Executive Group Travel Blog

To Charter Or Not To Charter Your Next Incentive Trip

[fa icon="clock-o"] Sep 9, 2015 8:49:00 AM [fa icon="user"] Marci McCormack [fa icon="folder-open'] Incentive Travel

Corporate Events:

As your President's Club trip or annual Sales Kickoff grows, the question many ask is when does a charter flight make sense.  If you have 240 employees flying from NYC to Vegas or Boston to Mexico, isn't it the best option?


Every company is different from their corporate structure internally to the goals for their trip.  It is important to check to see if any internal policies are in place regarding corporate group travel.  If this is the company's first trip it's important to sit down with the management team and discuss the risks associated with large corporate trips.

Charter Travel is alluring given the extreme conveniences, the ability to push brand messaging, no baggage fees, more time together bonding and the positive excitement it creates.

At Executive Group Travel we find there's a simple answer to when chartering a plane is the right choice for your company.

Bad fit: If your trip is 100% internal (plus spouses) then chartering a plane presents a risk for your company.  Many companies, especially those who are public have a policy in place that will not allow it.  Due to the risk, we recommend companies do not charter a flight if the trip is internal only.  Again the size of the trip along with management teams travel plans can have an impact on this decision but overall we believe the risk outweighs the benefits.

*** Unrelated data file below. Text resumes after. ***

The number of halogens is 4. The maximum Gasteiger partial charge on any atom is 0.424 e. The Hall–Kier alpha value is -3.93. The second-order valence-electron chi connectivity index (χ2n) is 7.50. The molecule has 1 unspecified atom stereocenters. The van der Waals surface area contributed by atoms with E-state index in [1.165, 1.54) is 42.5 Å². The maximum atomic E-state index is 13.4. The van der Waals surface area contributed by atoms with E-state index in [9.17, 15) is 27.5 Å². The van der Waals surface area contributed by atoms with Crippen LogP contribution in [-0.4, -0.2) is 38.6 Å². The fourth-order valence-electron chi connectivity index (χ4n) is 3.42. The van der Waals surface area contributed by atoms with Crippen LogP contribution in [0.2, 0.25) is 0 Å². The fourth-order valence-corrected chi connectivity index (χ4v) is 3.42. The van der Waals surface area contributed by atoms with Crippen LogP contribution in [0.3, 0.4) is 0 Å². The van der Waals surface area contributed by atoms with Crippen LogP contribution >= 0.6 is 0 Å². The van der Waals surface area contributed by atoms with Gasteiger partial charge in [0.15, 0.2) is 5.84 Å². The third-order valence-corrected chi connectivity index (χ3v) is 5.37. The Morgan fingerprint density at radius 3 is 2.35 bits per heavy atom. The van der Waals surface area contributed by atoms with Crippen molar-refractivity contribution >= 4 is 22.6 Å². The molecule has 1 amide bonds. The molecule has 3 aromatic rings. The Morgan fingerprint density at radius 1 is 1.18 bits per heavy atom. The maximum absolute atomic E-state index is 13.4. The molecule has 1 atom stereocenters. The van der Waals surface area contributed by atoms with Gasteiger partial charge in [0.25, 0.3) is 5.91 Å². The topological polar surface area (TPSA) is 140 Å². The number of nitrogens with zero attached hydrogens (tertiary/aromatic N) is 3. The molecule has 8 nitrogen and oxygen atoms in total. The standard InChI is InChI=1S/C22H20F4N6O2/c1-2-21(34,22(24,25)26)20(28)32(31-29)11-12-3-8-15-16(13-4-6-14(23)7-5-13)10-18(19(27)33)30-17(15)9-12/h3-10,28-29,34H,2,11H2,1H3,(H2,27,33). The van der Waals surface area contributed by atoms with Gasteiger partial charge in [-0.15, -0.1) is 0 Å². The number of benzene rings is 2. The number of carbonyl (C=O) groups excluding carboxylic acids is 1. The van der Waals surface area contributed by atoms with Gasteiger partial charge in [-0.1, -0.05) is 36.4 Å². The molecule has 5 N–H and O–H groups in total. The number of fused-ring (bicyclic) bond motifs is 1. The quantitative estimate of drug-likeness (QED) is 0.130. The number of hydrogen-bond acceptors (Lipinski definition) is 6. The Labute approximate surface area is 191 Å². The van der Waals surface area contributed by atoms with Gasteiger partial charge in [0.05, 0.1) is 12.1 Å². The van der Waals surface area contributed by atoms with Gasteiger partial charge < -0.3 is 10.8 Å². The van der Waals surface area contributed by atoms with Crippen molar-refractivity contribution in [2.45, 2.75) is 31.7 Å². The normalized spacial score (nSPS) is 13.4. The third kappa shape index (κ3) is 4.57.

Good fit: If your trip is a partner, client or reseller trip then this is a great time to charter a plane if it makes financial sense.  It's the perfect opportunity to impress (Wow factor) and allows for an easier arrival and transfer process.

Risk versus Reward:

A company's decision to charter a flight on their next sales kickoff and incentive trip is more than just deciding if the cost aligns with your budget.  Work with the management team to learn more on the corporate group travel policy and analyze the risk of having all of your top employees traveling together on one plane.  


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